— A Goodyear tire lawsuit has ended in favor of a Nissan Pathfinder driver after a Michigan appeals court ruled a jury award of millions of dollars will stand.
Harishkumar Patel told the jury he was driving on a Michigan freeway when he heard a noise as the 1998 Nissan Pathfinder rolled over and crashed into a ditch. Patel says he remembers waking up from a coma in the hospital, a ventilator breathing for him and unable to feel or move from the neck down.
Patel blames the July 2012 crash on a right rear tire tread that separated and allegedly caused his Pathfinder to roll over. Sadly, the crash left the plaintiff a quadriplegic.
The first trial resulted in a deadlocked jury, causing the judge to declare a mistrial but leaving the plaintiff open to argue his case in front of a second jury. With Goodyear arguing the evidence didn't show it was responsible for the crash, the jury ruled in favor of Patel concerning breach of warranty and negligent production claims.
However, Goodyear was cleared concerning claims of gross negligence.
The jury originally awarded $16 million to Patel, with more than $8 million awarded for non-economic damages. However, Michigan law caps non-economic damage awards at $795,000.
Goodyear argued the 7-year-old tire must have hit something at some point that damaged the tire and led to the eventual separation of the treads.
Goodyear told the jury Mr. Patel wouldn't have been injured if he wouldn't have over-steered after the Pathfinder All-Terrain tire blew out. But the jury also heard from a retired Goodyear employee who testified that workers were in trouble if they didn't meet a quota when manufacturing the tires. However, employees could depend on bonus money if they exceeded the quota.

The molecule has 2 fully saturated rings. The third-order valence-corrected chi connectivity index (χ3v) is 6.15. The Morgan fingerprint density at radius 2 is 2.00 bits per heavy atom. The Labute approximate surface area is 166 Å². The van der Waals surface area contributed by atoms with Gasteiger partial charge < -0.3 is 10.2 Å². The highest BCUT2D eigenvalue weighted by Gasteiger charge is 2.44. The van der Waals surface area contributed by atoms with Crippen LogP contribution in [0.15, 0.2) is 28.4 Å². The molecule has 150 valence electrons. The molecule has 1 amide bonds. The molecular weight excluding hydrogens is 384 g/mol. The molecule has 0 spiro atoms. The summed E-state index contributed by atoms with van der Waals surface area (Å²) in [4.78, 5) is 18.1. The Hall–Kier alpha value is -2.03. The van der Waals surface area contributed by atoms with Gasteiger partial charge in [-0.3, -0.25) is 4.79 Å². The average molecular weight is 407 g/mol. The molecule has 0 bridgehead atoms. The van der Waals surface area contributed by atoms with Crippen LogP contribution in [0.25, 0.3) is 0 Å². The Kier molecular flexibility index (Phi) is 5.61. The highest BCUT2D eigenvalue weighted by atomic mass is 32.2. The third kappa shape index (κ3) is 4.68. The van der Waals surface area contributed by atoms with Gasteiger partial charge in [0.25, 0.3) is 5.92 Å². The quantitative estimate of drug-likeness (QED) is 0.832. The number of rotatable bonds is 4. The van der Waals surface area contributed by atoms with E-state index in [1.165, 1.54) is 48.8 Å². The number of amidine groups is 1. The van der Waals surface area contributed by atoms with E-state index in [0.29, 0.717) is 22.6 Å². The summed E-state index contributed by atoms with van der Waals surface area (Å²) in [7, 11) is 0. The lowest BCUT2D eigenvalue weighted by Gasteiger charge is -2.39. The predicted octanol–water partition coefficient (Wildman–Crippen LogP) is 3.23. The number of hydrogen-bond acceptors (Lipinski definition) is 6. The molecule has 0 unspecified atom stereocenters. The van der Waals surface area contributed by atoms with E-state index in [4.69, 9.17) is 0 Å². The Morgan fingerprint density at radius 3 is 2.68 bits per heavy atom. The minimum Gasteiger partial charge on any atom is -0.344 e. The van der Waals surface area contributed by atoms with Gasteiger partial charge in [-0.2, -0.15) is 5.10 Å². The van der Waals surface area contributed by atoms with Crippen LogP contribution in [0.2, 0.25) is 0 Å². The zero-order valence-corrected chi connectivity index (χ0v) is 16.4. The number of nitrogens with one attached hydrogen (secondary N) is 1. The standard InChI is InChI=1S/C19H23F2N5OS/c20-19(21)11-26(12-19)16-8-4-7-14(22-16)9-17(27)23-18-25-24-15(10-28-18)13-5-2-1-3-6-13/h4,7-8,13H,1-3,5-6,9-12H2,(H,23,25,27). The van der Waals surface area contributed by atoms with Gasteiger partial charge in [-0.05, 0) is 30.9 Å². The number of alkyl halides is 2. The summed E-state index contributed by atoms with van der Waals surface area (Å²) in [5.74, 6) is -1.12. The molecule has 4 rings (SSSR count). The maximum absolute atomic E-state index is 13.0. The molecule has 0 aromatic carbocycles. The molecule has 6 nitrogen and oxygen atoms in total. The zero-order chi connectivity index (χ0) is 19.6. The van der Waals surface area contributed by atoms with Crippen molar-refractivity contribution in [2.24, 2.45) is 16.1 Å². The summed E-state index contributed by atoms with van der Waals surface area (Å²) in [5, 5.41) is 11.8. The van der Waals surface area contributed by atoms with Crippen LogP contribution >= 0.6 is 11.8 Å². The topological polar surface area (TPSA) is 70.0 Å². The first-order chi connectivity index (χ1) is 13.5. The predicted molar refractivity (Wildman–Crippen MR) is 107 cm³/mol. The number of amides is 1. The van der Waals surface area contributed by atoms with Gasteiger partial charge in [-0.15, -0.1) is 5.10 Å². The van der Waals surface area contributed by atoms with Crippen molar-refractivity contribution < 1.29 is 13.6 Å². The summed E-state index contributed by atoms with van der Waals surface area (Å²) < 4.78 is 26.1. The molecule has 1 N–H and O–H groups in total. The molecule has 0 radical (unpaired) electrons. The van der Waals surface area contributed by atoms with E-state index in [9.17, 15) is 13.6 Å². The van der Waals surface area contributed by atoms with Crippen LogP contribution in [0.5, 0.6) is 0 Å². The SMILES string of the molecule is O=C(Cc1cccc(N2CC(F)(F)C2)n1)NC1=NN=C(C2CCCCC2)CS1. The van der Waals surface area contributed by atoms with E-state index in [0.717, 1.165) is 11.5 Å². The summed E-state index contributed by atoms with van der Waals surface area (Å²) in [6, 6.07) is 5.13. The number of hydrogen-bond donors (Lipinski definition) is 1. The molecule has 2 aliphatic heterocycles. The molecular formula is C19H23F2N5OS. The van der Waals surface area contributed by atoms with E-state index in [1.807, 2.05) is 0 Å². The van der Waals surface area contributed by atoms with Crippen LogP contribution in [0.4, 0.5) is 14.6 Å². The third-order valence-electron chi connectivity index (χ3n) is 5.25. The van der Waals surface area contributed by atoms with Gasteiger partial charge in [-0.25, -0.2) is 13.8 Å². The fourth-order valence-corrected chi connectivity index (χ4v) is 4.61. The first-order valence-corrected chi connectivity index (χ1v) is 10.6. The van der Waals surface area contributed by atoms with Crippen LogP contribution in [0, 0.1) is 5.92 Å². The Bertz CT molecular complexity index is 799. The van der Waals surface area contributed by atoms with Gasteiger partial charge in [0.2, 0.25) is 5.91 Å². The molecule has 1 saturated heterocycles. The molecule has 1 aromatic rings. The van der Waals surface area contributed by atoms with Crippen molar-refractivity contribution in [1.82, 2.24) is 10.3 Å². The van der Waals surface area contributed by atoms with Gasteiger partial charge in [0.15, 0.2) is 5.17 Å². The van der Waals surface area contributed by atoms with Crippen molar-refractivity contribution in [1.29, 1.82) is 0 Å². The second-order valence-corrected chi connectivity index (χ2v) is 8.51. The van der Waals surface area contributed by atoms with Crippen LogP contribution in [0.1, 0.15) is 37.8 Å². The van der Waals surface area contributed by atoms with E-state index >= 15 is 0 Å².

When asked if he ever felt pressured to get the tires off the line and out the doors, the former employee said, "Oh, yes, it was all about the numbers. They wanted good numbers."
But when asked if he ever did anything to decrease safety just to meet production goals, the former employee said he hadn't and that Goodyear built safe tires.
According to court documents, a Goodyear employee at the North Carolina plant that made the Pathfinder All-Terrain tire testified the plant motto was, "round and black and out the back."
Lawyers for Patel told the jury the tire tread and steel belts were not bonded properly when the tire was manufactured. In addition, Patel's lawyers said the same North Carolina plant that made the Pathfinder tire also made a tire involved in the deaths of two Texas students.
The students, Kerrybeth Hall and Matthew Smith, were killed in a 2011 crash allegedly caused by tread that separated on a Goodyear Wrangler SilentArmor tire. Both families reached confidential settlements with the company.
Goodyear tires have been the focus of multiple lawsuits and are currently under federal investigation, specifically G159 tires sold for motorhomes and delivery trucks. The National Highway Traffic Safety Administration (NHTSA) opened the investigation that involves about 40,000 tires manufactured between 1996 and 2003.
The government opened the investigation after learning about injuries and deaths caused by G159 tires and how Goodyear has allegedly tried to keep the subject quiet by settling lawsuits that are then sealed based on confidentiality agreements.